“Swartzentruber,” Josiah’s voice filled the room,”It is the name the English give to our way of life, our people. What you might consider a... ‘sect’ of Amish. We don’t think of it that way.”

“Okay. Swart–“

“Forgive my mother,” Josiah interrupted Vincent, “she isn’t familiar with your technology. We don’t allow electrical devices in our homes.”

“I’m so sorry, I–”

“I am willing to make an exception, under the condition that you use it only to contact someone who can help get home safely.”

“Thank you, I appreciate that, Josiah. My phone has no signal, anyway. I’ll turn it off.”

Maggie grabbed Vincent’s forearm, “might as well leave it on.”

“You wouldn’t believe the noise come from that thing,” the old woman said,

Josiah excused himself.

“Leave it on,” Maggie said.

The storm continued pummeling the Amish house. Inside it was stuffy and smelled like stew, which they ate for dinner on a long candlelit table in a small dark room with no windows. An empty sixth chair was at the table, accompanied by a plate and utensils. Josiah said a prayer. Vincent complimented the saltless stew and failed several times to start conversation.

A whooshing sound came through the room, air pressure changed, candles flickered, and the sound of the raging storm roared for a moment before a door was slammed in another room.

Josiah and Marmabette left. Through the pummlingling rain, thunder, and smacking of the old woman gumming her food, a Dutch argument could be heard. A shadow moved past the dining room and footsteps ascended stairs.

Marmabelle entered the room and sat down. “Our son, Amos, will be joining us shortly.”

“Oh, I didn’t know you had a son,” Maggie said.

“Yes. Amos.”.

Josiah returned a moment later, again with slick back hair. They ate silently for a few minutes before a lanky figure strode into the room with loud, intent steps straight to his seat, . “May I serve myself?”

“You may,” Marmabelle said.

The boy had a wide forehead and a chin that may as well have come to a point. One of his green eyes was lower than the other, and both were set deep under a boney brow. His thin lips were the same pallid color as his skin, appearing nonexistent and doing little to conceal a an inch of purple gums above a cornucopia of teeth.

Marmabelle cleared her throat, “Amos, aren’t you going to introduce yourself to our guests?”

“I did.”

“You did not, Amos.”

“Said ‘hello.’  Hello.”

“Hi there. My name is Maggie, and this is Vincent” Maggie held out a hand. Amos nodded and put a cube of meat into his mouth with yellow fingers.

“We’re from Chicago. We came to visit your town.”

“They were caught in the rain, Amos.”

“Can I play with Henry after dinner?”

“You’ve been with Henry all day.” Josiah said, “There will be no more neglecting your responsibilities and worrying your mother.”

“We’ve been keeping busy.”

“With what? Have you swept the barn today?’”

“We’re going to do it tomorrow, before lunch.”

“Idle mischief leads you astray.”

“Is Henry your best friend,” Maggie asked and Vincent kicked her under the table.

Amos put a carrot in his mouth and lay his hands on either side of his plate. Long dark nails gripped the table as is they were about the drag scratch marks through it. He swallowed after several chews. “I would do everything together with Henry if I could.”

“Amos,” Marmabelle spoke, “We have guests, not every conversation can be about Henry.”

“But I’m almost done with dinner. Can I go see him next.”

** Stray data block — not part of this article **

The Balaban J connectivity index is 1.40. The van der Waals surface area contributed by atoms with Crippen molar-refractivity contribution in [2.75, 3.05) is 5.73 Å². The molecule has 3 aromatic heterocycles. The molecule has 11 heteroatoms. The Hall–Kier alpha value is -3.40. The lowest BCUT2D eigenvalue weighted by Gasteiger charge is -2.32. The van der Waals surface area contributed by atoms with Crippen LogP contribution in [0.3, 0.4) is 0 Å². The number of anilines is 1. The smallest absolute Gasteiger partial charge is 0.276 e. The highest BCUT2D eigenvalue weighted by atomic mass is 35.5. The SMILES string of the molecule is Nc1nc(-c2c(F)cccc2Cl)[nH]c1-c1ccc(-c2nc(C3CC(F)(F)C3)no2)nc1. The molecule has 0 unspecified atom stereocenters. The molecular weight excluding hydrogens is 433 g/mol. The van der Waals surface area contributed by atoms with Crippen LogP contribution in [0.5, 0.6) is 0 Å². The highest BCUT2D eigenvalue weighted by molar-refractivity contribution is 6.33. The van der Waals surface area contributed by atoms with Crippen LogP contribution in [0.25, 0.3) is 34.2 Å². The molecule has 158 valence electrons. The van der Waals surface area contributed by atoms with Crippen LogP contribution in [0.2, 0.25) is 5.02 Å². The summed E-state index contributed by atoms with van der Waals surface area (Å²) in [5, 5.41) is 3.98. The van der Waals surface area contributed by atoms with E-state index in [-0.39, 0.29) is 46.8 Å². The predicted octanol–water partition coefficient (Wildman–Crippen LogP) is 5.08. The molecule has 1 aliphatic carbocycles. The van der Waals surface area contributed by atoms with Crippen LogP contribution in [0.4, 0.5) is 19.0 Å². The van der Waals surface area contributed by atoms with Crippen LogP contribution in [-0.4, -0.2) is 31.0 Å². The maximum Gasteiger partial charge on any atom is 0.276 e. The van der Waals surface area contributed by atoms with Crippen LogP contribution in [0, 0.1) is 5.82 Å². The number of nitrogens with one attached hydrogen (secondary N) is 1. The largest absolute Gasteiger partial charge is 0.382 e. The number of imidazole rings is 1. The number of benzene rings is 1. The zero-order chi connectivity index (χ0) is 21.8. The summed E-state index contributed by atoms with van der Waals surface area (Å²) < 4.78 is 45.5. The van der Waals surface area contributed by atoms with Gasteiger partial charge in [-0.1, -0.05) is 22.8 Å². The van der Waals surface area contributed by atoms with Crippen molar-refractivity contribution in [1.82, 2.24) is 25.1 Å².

“It’s incessant!” Josiah’s slapped his spoon on the table. “No more, our guests don’t want to know about your ungodly–“

Vincent’s phone played a four note tune. Amos cowered. threw his arms over his head and turned his eyes up through the ceiling, to the heavens. The old woman made the sign of the cross and bowed her head in prayer while continuing to gum her food. Vincent apologized and fished in phone out of his pocket.

“Amos,” Vincent said, “the noise comes from piece off Mr. Vincent’s English technology. Be calm.”

“I didn’t know I had service. I’m so sorry. It’s a mobile telephone, it allows me to use it without a chord, only if I have service, which is like invisible–”  

“Yes, yes, yes.”

“I’ll turn it off until after dinner.”

“ It isn’t a problem: Josiah said, “so long as you ensure–”

“Don’t turn it off off!!” Maggie snatched the phone from Vincent.

“As I was saying, I’ll allow–”

“Oh my God. I mean, Oh no! It’s a flood warning.”

The old woman made the sign of the cross once more, Amos pulled his feet up onto his chair and hugged his legs.

“Be calm, be calm,” Josiah cleared his throat, “the trinket in the English woman’s hand tells her’s there’s a flood, while all I have to do is look outside to know it isn’t true.”

“The flood has come!” the old woman exclaimed.

“Oh, shit!” Maggie said, “It lost service again.”

“Oh shit,” Amos said.

“Amos!” cried his mother.

“O’ lost flood! O’ shit!” Amos watched the floors for water while Maggie checked all corners of the room for service.

“Enough of this!” Josiah stood, ”There is no flood. It’s no more than a common thunderstorm.”

“The lost flood!” the old woman cackled.

Maggie left the room in search of a signal and Josiah followed, demanding she return to dinner. He blocked her way at the bottom of the stairs.

“I just want to check for service, please,” she drew out “please” like a flirty child.  

“It’s best for you to return to dinner.”

Maggie told him he wasn’t allowed to touch women he wasn’t married to, and when she approached he moved out of her way, then followed her upstairs. The fire crackling and footsteps overhead were the only sounds heard at the dinner table. Vincent excused himself and listened at the bottom of the stairs.

He called up, “Maggie.” After what he thought was laughter, he heard shuffling feet and Maggie came down the stairs two at a time. She made his grab his phone against his chest, “no service, at all. Nothing but a bunch of locked doors up there.”

Dinner was finished in silence and Josiah ordered everyone take an hour to digest before heading straight to bed. He would be up by sunrise and expected his unexpected guests to leave then.